Scientists Make Black Hole in Fiber Optic Cable: World Doesn't End

Illustration for article titled Scientists Make Black Hole in Fiber Optic Cable: World Doesnt End

OK, so its not quite as sensational as it sounds— UK scientists have been trying to simulate conditions near the event horizons that shroud black holes, and they've cleverly simulated a horizon using pulses of light in a special optical fiber. So, no disastrous gravity well was made and the world didn't suddenly end with a horrible crunch. But they did create an analog of a black hole that helped them understand some of the weird and whacky physics that goes on near real ones.

The team actually made "completely harmless" black hole and white hole horizons in pairs, at a rate of 80 million a second, by piling up and stretching out ultrashort light pulses in the modified optical fiber. They even detected blue-shifting effects at the white hole horizons, which is predicted by theory.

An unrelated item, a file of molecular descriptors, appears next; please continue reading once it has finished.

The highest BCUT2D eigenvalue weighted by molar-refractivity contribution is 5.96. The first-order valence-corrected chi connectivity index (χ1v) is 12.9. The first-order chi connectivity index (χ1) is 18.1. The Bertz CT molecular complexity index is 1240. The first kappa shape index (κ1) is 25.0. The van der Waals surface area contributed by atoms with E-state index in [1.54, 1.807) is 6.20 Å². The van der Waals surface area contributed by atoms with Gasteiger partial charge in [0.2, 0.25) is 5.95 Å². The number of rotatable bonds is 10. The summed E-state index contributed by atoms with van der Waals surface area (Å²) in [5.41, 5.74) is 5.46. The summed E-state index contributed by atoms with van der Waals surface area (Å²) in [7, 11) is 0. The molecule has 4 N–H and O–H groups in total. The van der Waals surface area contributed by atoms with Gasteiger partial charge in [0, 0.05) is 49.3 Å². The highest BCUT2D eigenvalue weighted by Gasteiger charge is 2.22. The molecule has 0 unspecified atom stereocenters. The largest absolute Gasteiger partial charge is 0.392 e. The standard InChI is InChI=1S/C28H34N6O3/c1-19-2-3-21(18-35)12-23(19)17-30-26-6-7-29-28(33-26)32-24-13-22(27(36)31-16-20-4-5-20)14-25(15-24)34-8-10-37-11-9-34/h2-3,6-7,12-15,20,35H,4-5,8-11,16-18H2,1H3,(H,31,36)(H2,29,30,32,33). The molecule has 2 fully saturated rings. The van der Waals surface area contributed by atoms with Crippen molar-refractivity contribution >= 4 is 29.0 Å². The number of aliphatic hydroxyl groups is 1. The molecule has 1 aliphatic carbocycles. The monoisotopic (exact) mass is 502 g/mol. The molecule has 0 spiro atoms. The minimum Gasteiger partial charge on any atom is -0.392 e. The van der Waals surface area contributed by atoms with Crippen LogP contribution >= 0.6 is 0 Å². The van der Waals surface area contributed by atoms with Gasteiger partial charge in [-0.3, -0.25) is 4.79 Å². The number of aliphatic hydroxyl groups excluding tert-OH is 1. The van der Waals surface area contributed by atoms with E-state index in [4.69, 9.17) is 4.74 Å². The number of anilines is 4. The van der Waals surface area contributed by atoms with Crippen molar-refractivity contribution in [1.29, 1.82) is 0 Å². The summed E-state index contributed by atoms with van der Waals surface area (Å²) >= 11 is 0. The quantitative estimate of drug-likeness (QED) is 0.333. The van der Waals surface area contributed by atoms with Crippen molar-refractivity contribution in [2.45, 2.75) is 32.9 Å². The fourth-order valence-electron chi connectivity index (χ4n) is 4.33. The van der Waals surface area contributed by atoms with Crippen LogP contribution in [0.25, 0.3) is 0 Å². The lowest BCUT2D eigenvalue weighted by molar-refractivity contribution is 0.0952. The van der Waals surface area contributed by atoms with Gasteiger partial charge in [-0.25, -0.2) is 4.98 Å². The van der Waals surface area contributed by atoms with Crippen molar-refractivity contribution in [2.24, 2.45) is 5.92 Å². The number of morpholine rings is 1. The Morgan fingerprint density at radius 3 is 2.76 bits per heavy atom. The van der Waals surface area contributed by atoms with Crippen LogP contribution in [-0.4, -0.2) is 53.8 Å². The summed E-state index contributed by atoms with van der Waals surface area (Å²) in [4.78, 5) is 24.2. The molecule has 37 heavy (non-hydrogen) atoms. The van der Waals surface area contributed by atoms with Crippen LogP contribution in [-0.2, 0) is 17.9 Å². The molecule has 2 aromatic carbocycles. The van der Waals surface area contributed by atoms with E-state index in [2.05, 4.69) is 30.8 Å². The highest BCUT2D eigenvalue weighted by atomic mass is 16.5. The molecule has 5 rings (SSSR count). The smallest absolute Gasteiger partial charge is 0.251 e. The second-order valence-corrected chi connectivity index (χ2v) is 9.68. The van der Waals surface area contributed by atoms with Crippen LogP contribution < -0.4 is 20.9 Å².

Next on their agenda may be examining even more interesting quantum stuff like the radiation predicted by Stephen Hawking in his "black holes ain't so black" theory. And that's just cool. [Sciencemag via Wired]

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A black hole of one solar mass would definitely end the world. First, the Earth would be pulled in the direction of the black hole very rapidly. The differential in gravity between one end of the Earth and the other would effectively cause the entire planet to crumble. As the molten core of the planet approaches the black hole the iron within would be fused repeatedly creating transuranic elements and releasing high levels of gamma radiation that would kill anyone that wasn't pulped by the shattering of the planet. The resulting blast of energy might project some of the Earth's substance far enough away to escape falling into the event horizon while some of the Earth's matter might take up an orbit around the black hole as plasma. This would all take place within a few minutes.